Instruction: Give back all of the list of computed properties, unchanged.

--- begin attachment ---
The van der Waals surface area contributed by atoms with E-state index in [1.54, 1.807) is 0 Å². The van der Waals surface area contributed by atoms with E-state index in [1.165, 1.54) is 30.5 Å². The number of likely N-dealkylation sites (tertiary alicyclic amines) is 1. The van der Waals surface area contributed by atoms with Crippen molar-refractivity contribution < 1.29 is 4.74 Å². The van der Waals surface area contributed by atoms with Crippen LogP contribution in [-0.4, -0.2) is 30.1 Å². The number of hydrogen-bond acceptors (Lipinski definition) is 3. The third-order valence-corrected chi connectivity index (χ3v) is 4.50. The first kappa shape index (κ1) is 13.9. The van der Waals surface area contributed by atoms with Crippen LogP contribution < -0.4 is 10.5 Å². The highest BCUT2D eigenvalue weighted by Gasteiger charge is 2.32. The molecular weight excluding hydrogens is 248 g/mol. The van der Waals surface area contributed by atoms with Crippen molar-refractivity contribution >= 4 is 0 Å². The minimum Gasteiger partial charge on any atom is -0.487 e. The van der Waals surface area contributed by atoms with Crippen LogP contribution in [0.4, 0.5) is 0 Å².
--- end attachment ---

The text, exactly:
The van der Waals surface area contributed by atoms with E-state index in [1.54, 1.807) is 0 Å². The van der Waals surface area contributed by atoms with E-state index in [1.165, 1.54) is 30.5 Å². The number of likely N-dealkylation sites (tertiary alicyclic amines) is 1. The van der Waals surface area contributed by atoms with Crippen molar-refractivity contribution < 1.29 is 4.74 Å². The van der Waals surface area contributed by atoms with Crippen LogP contribution in [-0.4, -0.2) is 30.1 Å². The number of hydrogen-bond acceptors (Lipinski definition) is 3. The third-order valence-corrected chi connectivity index (χ3v) is 4.50. The first kappa shape index (κ1) is 13.9. The van der Waals surface area contributed by atoms with Crippen LogP contribution < -0.4 is 10.5 Å². The highest BCUT2D eigenvalue weighted by Gasteiger charge is 2.32. The molecular weight excluding hydrogens is 248 g/mol. The van der Waals surface area contributed by atoms with Crippen molar-refractivity contribution >= 4 is 0 Å². The minimum Gasteiger partial charge on any atom is -0.487 e. The van der Waals surface area contributed by atoms with Crippen LogP contribution in [0.4, 0.5) is 0 Å².